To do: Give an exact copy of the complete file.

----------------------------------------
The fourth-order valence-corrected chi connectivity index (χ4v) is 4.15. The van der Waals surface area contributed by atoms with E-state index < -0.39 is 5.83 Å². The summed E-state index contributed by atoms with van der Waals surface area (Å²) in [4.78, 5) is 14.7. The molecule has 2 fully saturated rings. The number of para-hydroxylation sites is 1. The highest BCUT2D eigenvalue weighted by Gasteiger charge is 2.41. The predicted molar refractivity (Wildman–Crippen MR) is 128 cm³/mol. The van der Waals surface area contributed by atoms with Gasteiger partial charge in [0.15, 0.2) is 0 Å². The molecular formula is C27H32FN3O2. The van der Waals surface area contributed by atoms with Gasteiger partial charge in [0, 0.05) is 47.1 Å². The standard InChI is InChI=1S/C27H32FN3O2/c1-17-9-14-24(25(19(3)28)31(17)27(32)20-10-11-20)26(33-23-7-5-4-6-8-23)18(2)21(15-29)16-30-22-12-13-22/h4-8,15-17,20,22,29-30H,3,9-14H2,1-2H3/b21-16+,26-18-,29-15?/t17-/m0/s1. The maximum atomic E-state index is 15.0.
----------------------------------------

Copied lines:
The fourth-order valence-corrected chi connectivity index (χ4v) is 4.15. The van der Waals surface area contributed by atoms with E-state index < -0.39 is 5.83 Å². The summed E-state index contributed by atoms with van der Waals surface area (Å²) in [4.78, 5) is 14.7. The molecule has 2 fully saturated rings. The number of para-hydroxylation sites is 1. The highest BCUT2D eigenvalue weighted by Gasteiger charge is 2.41. The predicted molar refractivity (Wildman–Crippen MR) is 128 cm³/mol. The van der Waals surface area contributed by atoms with Gasteiger partial charge in [0.15, 0.2) is 0 Å². The molecular formula is C27H32FN3O2. The van der Waals surface area contributed by atoms with Gasteiger partial charge in [0, 0.05) is 47.1 Å². The standard InChI is InChI=1S/C27H32FN3O2/c1-17-9-14-24(25(19(3)28)31(17)27(32)20-10-11-20)26(33-23-7-5-4-6-8-23)18(2)21(15-29)16-30-22-12-13-22/h4-8,15-17,20,22,29-30H,3,9-14H2,1-2H3/b21-16+,26-18-,29-15?/t17-/m0/s1. The maximum atomic E-state index is 15.0.